|Institution||School of Medicine and Dentistry|
|Department||Medicine in the Aab Cardiovascular Research Institute|
|Address||Aab Cardiovascular Research Institute|
211 Bailey Road
West Henrietta NY 14586
||Best Poster Presentation Award | Weinstein Cardiovascular Conference|
||2007||Ruth L. Kirschstein NRSA Post-Doctoral Fellowship | National Institutes of Health|
||2014||Scientist Development Grant | American Heart Association|
Research in the Small Lab is focused on understanding the molecular mechanisms that govern how a cell responds to its surroundings during development or following tissue injury. Specifically, we are interested in defining the gene regulatory circuits that are activated following cardiac injury, and how these circuits define a cellular response. To this end, we have three main projects based on gene regulation studies during tissue injury or remodeling:
1. One major component of wound healing, in dermal wounds or a damaged organ alike, is the proliferation and activation of fibroblasts, called "myofibroblasts". Activated myofibroblasts are contractile cells that promote wound closure due in part to the expression of smooth muscle contractile proteins and the deposition of high levels of extracellular matrix. My lab is dedicated to identifying the cellular source of these contractile fibroblasts in the heart and understanding the factors involved in their differentiation following injury.
2. Myocardin-related transcription factor (MRTF)-A is a ubiquitously expressed signal responsive transcriptional co-factor for serum response factor (SRF) that moves to the nucleus in response to various cues that promote F-actin polymerization. I have recently discovered an important role of MRTF-A during myofibroblast differentiation and scar formation following myocardial infarction. My lab is currently studying the mechanisms controlling MRTF activation during development or following cardiac injury, and identifying novel partners in these processes. MRTFs and myofibroblast differentiation are also intriguing therapeutic targets for the prevention or treatment of diseases characterized by inappropriate contractility or scar formation. Therefore, in an extension of this project, we are pursuing novel small molecule modifiers of MRTF activity and myofibroblast differentiation using cell biology and mouse models of wound healing.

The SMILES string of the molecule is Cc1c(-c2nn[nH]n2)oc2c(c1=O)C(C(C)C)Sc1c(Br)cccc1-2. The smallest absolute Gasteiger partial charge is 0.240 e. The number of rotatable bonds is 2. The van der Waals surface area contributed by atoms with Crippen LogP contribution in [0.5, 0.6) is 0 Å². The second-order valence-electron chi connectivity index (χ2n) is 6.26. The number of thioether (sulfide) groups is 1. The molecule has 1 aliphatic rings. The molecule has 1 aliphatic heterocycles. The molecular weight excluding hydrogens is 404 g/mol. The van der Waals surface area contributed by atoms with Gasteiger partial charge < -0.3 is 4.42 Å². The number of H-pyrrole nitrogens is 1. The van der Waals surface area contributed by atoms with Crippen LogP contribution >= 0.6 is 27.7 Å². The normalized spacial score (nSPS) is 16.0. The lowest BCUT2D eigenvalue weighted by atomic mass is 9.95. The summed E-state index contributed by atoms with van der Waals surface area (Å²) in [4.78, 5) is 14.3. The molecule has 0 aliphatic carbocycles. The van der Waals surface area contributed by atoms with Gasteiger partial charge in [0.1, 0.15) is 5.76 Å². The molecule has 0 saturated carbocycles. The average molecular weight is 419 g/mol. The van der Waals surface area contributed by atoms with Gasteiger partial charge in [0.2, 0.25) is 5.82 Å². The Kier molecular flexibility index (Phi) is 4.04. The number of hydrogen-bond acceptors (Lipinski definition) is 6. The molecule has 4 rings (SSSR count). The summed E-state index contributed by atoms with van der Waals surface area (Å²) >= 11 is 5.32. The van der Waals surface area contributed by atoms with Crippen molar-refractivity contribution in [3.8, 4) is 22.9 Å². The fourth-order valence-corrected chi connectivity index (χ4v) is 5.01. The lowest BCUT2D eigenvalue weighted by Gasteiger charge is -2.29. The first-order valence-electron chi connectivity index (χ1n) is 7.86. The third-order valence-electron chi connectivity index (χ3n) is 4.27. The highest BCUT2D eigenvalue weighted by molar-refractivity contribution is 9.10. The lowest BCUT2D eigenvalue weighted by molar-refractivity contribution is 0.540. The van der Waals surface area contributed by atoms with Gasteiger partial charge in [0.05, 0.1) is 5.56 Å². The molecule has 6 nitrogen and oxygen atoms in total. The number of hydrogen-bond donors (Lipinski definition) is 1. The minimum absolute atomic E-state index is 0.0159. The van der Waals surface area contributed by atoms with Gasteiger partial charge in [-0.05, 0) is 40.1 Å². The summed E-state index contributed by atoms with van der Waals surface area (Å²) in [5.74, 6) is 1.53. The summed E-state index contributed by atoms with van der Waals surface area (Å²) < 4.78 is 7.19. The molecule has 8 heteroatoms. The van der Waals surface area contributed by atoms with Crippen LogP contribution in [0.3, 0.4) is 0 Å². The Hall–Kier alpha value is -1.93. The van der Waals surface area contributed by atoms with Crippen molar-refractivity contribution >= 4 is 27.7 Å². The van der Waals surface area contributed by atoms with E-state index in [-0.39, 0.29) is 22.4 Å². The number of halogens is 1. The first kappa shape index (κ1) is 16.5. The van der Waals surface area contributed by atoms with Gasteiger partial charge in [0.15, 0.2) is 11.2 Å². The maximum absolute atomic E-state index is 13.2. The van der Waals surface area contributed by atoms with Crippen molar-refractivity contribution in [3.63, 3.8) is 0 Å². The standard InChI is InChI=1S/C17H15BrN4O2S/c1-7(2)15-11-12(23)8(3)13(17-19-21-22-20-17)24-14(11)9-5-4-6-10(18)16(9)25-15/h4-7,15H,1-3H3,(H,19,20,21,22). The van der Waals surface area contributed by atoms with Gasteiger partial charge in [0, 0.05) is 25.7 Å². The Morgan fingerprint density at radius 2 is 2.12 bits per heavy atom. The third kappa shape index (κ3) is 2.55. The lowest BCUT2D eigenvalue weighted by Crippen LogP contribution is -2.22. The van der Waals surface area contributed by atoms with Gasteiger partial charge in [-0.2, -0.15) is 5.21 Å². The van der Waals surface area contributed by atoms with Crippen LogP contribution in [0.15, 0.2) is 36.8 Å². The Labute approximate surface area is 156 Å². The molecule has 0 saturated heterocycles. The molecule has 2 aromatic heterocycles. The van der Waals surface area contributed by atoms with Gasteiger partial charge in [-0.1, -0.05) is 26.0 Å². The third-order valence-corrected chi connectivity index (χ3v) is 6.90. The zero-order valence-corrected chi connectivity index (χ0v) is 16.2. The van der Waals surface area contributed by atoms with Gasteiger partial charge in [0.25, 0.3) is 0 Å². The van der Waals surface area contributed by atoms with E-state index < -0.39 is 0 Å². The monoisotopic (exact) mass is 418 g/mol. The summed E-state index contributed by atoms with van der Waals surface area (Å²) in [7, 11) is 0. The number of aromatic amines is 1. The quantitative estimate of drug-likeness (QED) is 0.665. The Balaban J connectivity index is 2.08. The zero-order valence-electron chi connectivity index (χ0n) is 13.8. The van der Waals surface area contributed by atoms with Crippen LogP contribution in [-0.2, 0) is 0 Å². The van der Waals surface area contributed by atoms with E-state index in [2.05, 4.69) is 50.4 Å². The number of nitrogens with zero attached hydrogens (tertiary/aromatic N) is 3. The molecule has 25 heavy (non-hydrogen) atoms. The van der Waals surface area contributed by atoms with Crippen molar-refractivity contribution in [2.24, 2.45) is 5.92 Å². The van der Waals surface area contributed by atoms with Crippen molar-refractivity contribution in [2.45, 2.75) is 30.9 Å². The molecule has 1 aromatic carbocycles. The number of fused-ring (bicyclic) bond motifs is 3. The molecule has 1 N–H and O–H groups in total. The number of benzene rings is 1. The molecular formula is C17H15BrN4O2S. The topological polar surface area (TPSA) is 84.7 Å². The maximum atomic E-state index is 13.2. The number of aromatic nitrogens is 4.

3. I have recently identified a number of microRNAs that are activated by SRF and MRTF-A, some of which play a role in cardiovascular remodeling. We are interested in defining the importance of post-transcriptional regulation of gene expression by these microRNAs in tissue homeostasis. The main goal of this aim would be to discover novel cooperative interactions between seemingly unrelated microRNAs via regulation of common mRNAs or physiological pathways.
These projects utilize experimental approaches ranging from biochemical analyses, to cell biology, to mouse models of disease. It is hoped that the insight gained from answering these basic biological questions might lead to novel therapeutic strategies for the prevention or treatment of human disease.
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